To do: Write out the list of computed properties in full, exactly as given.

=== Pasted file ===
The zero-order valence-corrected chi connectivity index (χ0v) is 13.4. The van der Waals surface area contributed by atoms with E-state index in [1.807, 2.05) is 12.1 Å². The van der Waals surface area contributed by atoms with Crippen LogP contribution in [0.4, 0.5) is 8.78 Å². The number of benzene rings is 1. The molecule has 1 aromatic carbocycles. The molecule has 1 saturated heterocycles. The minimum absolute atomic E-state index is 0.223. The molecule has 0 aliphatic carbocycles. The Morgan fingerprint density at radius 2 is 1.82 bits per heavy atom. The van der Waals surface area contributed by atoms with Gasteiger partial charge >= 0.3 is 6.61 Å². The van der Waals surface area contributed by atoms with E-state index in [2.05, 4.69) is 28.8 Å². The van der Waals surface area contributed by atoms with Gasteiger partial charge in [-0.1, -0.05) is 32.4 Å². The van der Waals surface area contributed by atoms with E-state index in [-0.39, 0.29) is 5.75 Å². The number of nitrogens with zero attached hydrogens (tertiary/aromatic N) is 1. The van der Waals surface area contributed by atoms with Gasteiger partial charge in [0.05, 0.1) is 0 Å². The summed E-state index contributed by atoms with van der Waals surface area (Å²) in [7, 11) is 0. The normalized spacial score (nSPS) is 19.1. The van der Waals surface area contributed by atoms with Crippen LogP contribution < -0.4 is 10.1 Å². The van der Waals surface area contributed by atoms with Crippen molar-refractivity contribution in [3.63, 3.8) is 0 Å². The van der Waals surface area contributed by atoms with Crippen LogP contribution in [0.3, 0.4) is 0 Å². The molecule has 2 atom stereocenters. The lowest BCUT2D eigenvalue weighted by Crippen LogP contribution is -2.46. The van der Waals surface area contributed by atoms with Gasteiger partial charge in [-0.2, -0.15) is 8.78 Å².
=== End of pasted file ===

The zero-order valence-corrected chi connectivity index (χ0v) is 13.4. The van der Waals surface area contributed by atoms with E-state index in [1.807, 2.05) is 12.1 Å². The van der Waals surface area contributed by atoms with Crippen LogP contribution in [0.4, 0.5) is 8.78 Å². The number of benzene rings is 1. The molecule has 1 aromatic carbocycles. The molecule has 1 saturated heterocycles. The minimum absolute atomic E-state index is 0.223. The molecule has 0 aliphatic carbocycles. The Morgan fingerprint density at radius 2 is 1.82 bits per heavy atom. The van der Waals surface area contributed by atoms with Gasteiger partial charge >= 0.3 is 6.61 Å². The van der Waals surface area contributed by atoms with E-state index in [2.05, 4.69) is 28.8 Å². The van der Waals surface area contributed by atoms with Gasteiger partial charge in [-0.1, -0.05) is 32.4 Å². The van der Waals surface area contributed by atoms with E-state index in [-0.39, 0.29) is 5.75 Å². The number of nitrogens with zero attached hydrogens (tertiary/aromatic N) is 1. The van der Waals surface area contributed by atoms with Gasteiger partial charge in [0.05, 0.1) is 0 Å². The summed E-state index contributed by atoms with van der Waals surface area (Å²) in [7, 11) is 0. The normalized spacial score (nSPS) is 19.1. The van der Waals surface area contributed by atoms with Crippen LogP contribution < -0.4 is 10.1 Å². The van der Waals surface area contributed by atoms with Crippen molar-refractivity contribution in [3.63, 3.8) is 0 Å². The van der Waals surface area contributed by atoms with Crippen LogP contribution in [0.3, 0.4) is 0 Å². The molecule has 2 atom stereocenters. The lowest BCUT2D eigenvalue weighted by Crippen LogP contribution is -2.46. The van der Waals surface area contributed by atoms with Gasteiger partial charge in [-0.2, -0.15) is 8.78 Å².